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MARK A. URICK and HEATHER URICK, - page 12 / 19





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breach of contract claims] was never disputed at trial, as [Huizinga] admitted that he

stopped payment on the [promissory] [n]ote and violated the [s]ecurity [a]greement.”

Appellant’s Brief at 17. The Uricks are correct: Huizinga failed to comply with the terms

of the agreements by stopping payments after January 2003. In fact, Huizinga admits as

much in his brief (“Huizinga . . . ceased making payments [as] required under th[e]

[p]urchase [a]greements . . . [,]” Appellee’s Brief at 31). We need not address this

contention at length, however, because, as we explain below, Huizinga’s failure to

comply with the agreements’ terms is not dispositive of the case. See Sees v. Bank One,

Ind., N. Am., 839 N.E.2d 154 (Ind. 2005) (fraud is an affirmative defense to enforcement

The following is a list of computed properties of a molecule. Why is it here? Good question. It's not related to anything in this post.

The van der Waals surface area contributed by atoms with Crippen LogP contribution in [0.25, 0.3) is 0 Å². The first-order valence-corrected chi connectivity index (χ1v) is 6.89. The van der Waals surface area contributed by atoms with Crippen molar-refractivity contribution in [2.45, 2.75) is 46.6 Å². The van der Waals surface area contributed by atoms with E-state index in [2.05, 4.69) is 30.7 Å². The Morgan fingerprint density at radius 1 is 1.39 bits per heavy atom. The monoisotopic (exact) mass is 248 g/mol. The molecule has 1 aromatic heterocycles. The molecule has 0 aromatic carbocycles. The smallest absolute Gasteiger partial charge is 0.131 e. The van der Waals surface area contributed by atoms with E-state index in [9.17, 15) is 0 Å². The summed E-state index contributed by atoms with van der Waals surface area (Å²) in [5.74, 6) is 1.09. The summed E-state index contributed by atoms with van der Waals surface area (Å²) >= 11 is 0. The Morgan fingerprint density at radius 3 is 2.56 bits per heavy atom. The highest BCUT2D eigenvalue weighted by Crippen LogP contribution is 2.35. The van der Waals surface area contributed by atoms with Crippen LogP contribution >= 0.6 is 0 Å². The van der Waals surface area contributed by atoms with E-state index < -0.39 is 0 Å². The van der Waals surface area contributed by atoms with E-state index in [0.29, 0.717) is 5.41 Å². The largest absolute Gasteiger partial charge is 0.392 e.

of a contract).

The Uricks contend there was insufficient evidence to support the finding of actual

and constructive fraud. When reviewing a claim of insufficient evidence, we neither

reweigh the evidence nor judge the witnesses’ credibility. Hart v. Steel Prod., Inc., et al.,

666 N.E.2d 1270 (Ind. Ct. App. 1996), trans. denied. Although the evidence may

conflict, the judgment will be affirmed if there is substantial evidence to support it. Id.

We will reverse only when there is an absolute failure of proof on some issue necessary

to sustain the judgment. Id.

The elements of actual fraud are: (1) a material representation of a past or existing

fact by the party to be charged that; (2) was false; (3) was made with knowledge or

reckless ignorance of its falsity; (4) was relied upon by the complaining party; and (5)

proximately caused the complaining party’s injury. Youngblood v. Jefferson County Div.

of Family & Children, 838 N.E.2d 1164 (Ind. Ct. App. 2005), trans. denied. Actual fraud 12

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